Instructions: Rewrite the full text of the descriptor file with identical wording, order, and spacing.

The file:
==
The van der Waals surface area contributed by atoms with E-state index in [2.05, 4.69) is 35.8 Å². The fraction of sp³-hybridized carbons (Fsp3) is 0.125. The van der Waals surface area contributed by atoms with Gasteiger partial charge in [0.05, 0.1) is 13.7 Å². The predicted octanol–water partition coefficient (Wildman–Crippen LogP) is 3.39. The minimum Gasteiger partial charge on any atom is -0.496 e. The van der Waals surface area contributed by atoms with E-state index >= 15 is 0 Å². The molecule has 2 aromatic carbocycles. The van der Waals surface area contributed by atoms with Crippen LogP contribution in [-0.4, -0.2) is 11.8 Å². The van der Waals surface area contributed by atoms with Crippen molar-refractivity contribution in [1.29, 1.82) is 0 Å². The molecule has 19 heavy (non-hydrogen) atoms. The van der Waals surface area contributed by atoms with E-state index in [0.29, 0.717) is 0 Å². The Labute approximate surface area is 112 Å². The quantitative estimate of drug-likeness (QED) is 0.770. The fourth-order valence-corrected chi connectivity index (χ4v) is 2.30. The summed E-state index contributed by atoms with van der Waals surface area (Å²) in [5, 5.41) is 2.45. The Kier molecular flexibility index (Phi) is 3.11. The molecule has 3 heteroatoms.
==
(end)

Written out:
The van der Waals surface area contributed by atoms with E-state index in [2.05, 4.69) is 35.8 Å². The fraction of sp³-hybridized carbons (Fsp3) is 0.125. The van der Waals surface area contributed by atoms with Gasteiger partial charge in [0.05, 0.1) is 13.7 Å². The predicted octanol–water partition coefficient (Wildman–Crippen LogP) is 3.39. The minimum Gasteiger partial charge on any atom is -0.496 e. The van der Waals surface area contributed by atoms with E-state index >= 15 is 0 Å². The molecule has 2 aromatic carbocycles. The van der Waals surface area contributed by atoms with Crippen LogP contribution in [-0.4, -0.2) is 11.8 Å². The van der Waals surface area contributed by atoms with Crippen molar-refractivity contribution in [1.29, 1.82) is 0 Å². The molecule has 19 heavy (non-hydrogen) atoms. The van der Waals surface area contributed by atoms with E-state index in [0.29, 0.717) is 0 Å². The Labute approximate surface area is 112 Å². The quantitative estimate of drug-likeness (QED) is 0.770. The fourth-order valence-corrected chi connectivity index (χ4v) is 2.30. The summed E-state index contributed by atoms with van der Waals surface area (Å²) in [5, 5.41) is 2.45. The Kier molecular flexibility index (Phi) is 3.11. The molecule has 3 heteroatoms.